The Cowboys rebounded after missing the playoffs in 1984 to capture the NFC East title. Two wins over the Giants, including a 28-21 win in week 15, were critical, as the Cowboys returned the postseason for the last time under Tom Landry.
The Cowboys broke a string of three straight 8-8 seasons to go 12-4 and capture the NFC East for the first time since 2009. Two wins over the Giants helped the team, as the Cowboys reached the postseason for the first time under Jason Garrett.
Dallas entered the 1986 season with veteran Danny White and unproven backup Steve Pelluer. White had started 14 games in 1985 and led Dallas to a 10-4 record in those games.
White started strong in 1986, as the team jumped out the gate with a 6-2 record. In six games, White threw 12 touchdown passes. However, Carl Banks of the Giants sacked White early in a week 9 game, and White’s wrist broke. Without White, Dallas struggled and finished with the team’s first losing record since 1964.
Tony Romo enters the season more healthy than he was in 2014. He had a strong season in 2014 despite his back problems, throwing for 3705 yards and 34 touchdowns.
An injury to Romo, however, would be as devastating to the Cowboys in 2015 as the injury to White was in 1986. Backup Brandon Weeden has not shown he can produce wins, so the Cowboys need to hope Romo stays on the field.
The Cowboys already had a former Heisman Trophy winner and future Hall-of-Famer at running back in Tony Dorsett. In 1986, the team added a second Heisman winner when Herschel Walker joined the team after a short career in the USFL. Walker eventually replaced Dorsett in the Dallas backfield.
DeMarco Murray rushed for more yards in one season in 2014 than Dorsett, Walker, or Emmitt Smith. However, instead of adding to the backfield in 2015, the Cowboys let Murray walk via free agency. The 2015 team will have committee at the running-back position.
Most of the rest of the 1986 team featured aging stars (Randy White, Too Tall Jones, Tony Hill) and rather mediocre role players. White’s injury marked the beginning of the end, as Dallas won only 11 games between 1987 and 1989.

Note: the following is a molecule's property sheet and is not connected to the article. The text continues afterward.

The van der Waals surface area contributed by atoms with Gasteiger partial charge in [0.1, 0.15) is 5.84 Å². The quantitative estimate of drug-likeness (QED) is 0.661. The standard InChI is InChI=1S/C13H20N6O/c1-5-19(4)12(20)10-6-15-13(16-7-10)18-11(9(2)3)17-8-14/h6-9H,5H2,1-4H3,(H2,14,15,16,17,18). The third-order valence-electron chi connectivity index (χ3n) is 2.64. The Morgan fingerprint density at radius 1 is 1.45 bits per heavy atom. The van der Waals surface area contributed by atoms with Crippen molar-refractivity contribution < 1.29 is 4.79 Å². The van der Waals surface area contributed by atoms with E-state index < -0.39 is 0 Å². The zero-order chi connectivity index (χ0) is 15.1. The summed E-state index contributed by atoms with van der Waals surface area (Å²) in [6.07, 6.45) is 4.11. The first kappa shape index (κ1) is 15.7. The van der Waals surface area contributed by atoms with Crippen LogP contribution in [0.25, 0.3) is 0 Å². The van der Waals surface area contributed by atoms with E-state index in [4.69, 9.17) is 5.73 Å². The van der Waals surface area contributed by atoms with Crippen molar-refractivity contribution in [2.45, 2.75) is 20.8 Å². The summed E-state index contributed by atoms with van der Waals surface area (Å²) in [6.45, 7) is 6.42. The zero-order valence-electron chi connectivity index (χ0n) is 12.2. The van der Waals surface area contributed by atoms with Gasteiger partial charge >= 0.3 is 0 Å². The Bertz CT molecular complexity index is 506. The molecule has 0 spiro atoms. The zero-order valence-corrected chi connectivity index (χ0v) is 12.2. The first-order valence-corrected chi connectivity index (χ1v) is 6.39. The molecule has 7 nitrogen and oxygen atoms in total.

Dallas freed itself of most of its fading stars, who included the likes of DeMarcus Ware, Anthony Spencer, and Miles Austin. The team replaced those players with a young and talented group, including three of the best young offensive linemen in the NFL.
Unlike the 1986 team, the arrow for the 2015 Cowboys is pointing up. But it will take a full season from Tony Romo and good performances from several new players on defense for this team to reach heights the franchise has not reached in two decades.
The Cowboys showed they are not finished building their roster, as the team added Christine Michael on Sunday. His addition means that the Cowboys currently have 15 players on the 53-man roster who were not on the team last year. Three others are on reserve rosters for a variety of reasons.
Here are the new players and their jersey numbers (as of Monday):
#13: WR Lucky Whitehead.
Last worn by WR Anthony Armstrong, who played in one game in 2012.
#17: QB Kellen Moore
Last worn by Dwayne Harris, who played for the Cowboys from 2011 to 2014 before signing with the Giants.
#20: RB Darren McFadden
Last worn by Tyler Patmon, who will now wear #26.
#23: CB Corey White
Last worn by Jakar Hamilton, who played in Dallas in 2013 and 2014.
#30: RB Christine Michael
Last worn by Sterling Moore in 2012. He later changed to #26.
#31: DB Byron Jones